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Mississippi - Canton: Jewel Williams Interviewee [Part 1]
Dent, Thomas C.
Tom Dent interviews Jewel Williams in the Canton, Mississippi. Dent asks how Williams got involved in 1963 with George Raymond and Civil Rights. Williams says she began attending meetings at Asbury Church before George Raymond came to the area. She joined the meetings initially at the request of Miss Divine. The meetings started at Sanders Chapel on Leads St then moved as the meetings got bigger. She met George Raymond shortly after and was deeply impressed. Williams's first active step in the movement was when she volunteered to be a poll watcher for a local election. She recalls watching George Raymond being violently arrested at the event. They discuss Raymond's physical appearance and leadership qualities. Dent asks how Williams met Miss Divine and Williams recalls that Miss Divine was an active member of the community. She sold insurance and walked everywhere talking with people in the community. Williams recalls that Miss Divine was living in a housing project and was threatened with eviction when she became active in Civil Rights. Williams recalls that this made Miss Divine mad and she became even more active after the encounter. Similarly, Williams saw the condescension in not being able to vote as a challenge and made sure to pass her registration test. Williams recalls having many conversations with Raymond on goals and how to accomplish them. She remises that his leadership was absolute and undoubted, people sought to help and follow him. The talks about the Head Start Program and its popularity in the region. Dent asks who the original leaders of the movement were and Williams names her brother, James Stoats, Miss Divine, Theodis Hewitt, Eugene Patterson, and Chin. They met in Chin's Café on Franklin St. Dent asks how aware they were of other movements in Birmingham, Greenwood, and Jackson. Williams recalls that she was always careful to be well informed and those in Canton were generally aware but not well-informed. It was seen as a "dangerous mess that will get you in trouble" but the community still found small ways to help, such as feeing and housing activist when they came to the area. Dent asks about the reputation of George Washington and Williams states that some saw him as an "Uncle Tom" for working too closely with the Whites during the boycott. However, she thinks he should be respected and remembered in a positive light for the work he did do on behalf of the Black community. She recalls that it was often George Washington who bailed people out of jail, once even putting up his own property to raise the money. They discuss the death of a local man who was hit by a truck on the interstate in suspicious circumstances. Dent asks about Head Start, which started in 1965. William states the purpose was to find good jobs for Blacks in the community.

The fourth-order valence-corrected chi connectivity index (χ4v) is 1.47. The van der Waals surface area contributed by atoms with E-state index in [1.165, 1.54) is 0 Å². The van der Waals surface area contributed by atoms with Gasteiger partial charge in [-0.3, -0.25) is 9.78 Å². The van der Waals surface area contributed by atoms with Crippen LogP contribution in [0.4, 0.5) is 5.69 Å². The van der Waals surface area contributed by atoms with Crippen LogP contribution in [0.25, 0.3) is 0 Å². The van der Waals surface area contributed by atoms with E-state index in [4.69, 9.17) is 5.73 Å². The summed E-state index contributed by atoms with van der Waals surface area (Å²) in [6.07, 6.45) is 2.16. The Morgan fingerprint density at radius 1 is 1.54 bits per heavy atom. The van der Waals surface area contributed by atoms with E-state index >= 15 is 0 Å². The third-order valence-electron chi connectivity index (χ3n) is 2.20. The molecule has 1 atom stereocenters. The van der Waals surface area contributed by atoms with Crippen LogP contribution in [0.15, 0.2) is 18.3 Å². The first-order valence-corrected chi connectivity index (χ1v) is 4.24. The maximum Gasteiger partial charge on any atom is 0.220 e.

Tape cuts out and skipps a few times. Jewel Williams' grandaughter walks in at one point towards the end.
African AmericansCivil rightsCivil rights leadersRace relationsSexism
Dent, Thomas C.DeVine, Annie
Canton (Ms.)Jackson (Ms.)Tupelo (Ms.)
Tulane University Digital Library
Box 154, Item 9, Side 1, Tom Dent collection, Amistad Research Center at Tulane University, New Orleans, Louisiana
Physical rights are retained by the Amistad Research Center. Copyright is retained in accordance with U. S. Copyright Laws.